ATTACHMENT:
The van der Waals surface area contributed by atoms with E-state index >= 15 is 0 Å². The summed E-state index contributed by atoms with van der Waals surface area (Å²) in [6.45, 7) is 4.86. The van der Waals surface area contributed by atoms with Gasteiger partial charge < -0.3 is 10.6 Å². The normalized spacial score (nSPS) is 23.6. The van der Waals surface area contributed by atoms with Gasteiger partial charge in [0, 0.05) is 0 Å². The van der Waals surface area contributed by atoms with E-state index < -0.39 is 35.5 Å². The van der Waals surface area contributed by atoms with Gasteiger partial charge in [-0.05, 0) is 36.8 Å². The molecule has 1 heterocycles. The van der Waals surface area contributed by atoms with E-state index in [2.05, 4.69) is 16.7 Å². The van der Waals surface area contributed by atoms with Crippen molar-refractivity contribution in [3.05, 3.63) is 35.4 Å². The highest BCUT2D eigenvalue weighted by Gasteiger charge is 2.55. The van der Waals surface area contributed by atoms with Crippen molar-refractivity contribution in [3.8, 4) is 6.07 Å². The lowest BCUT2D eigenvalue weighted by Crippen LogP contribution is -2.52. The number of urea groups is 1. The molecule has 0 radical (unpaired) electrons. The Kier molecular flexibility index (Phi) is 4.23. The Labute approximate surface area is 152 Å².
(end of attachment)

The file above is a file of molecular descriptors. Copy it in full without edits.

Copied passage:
The van der Waals surface area contributed by atoms with E-state index >= 15 is 0 Å². The summed E-state index contributed by atoms with van der Waals surface area (Å²) in [6.45, 7) is 4.86. The van der Waals surface area contributed by atoms with Gasteiger partial charge < -0.3 is 10.6 Å². The normalized spacial score (nSPS) is 23.6. The van der Waals surface area contributed by atoms with Gasteiger partial charge in [0, 0.05) is 0 Å². The van der Waals surface area contributed by atoms with E-state index < -0.39 is 35.5 Å². The van der Waals surface area contributed by atoms with Gasteiger partial charge in [-0.05, 0) is 36.8 Å². The molecule has 1 heterocycles. The van der Waals surface area contributed by atoms with E-state index in [2.05, 4.69) is 16.7 Å². The van der Waals surface area contributed by atoms with Crippen molar-refractivity contribution in [3.05, 3.63) is 35.4 Å². The highest BCUT2D eigenvalue weighted by Gasteiger charge is 2.55. The van der Waals surface area contributed by atoms with Crippen molar-refractivity contribution in [3.8, 4) is 6.07 Å². The lowest BCUT2D eigenvalue weighted by Crippen LogP contribution is -2.52. The number of urea groups is 1. The molecule has 0 radical (unpaired) electrons. The Kier molecular flexibility index (Phi) is 4.23. The Labute approximate surface area is 152 Å².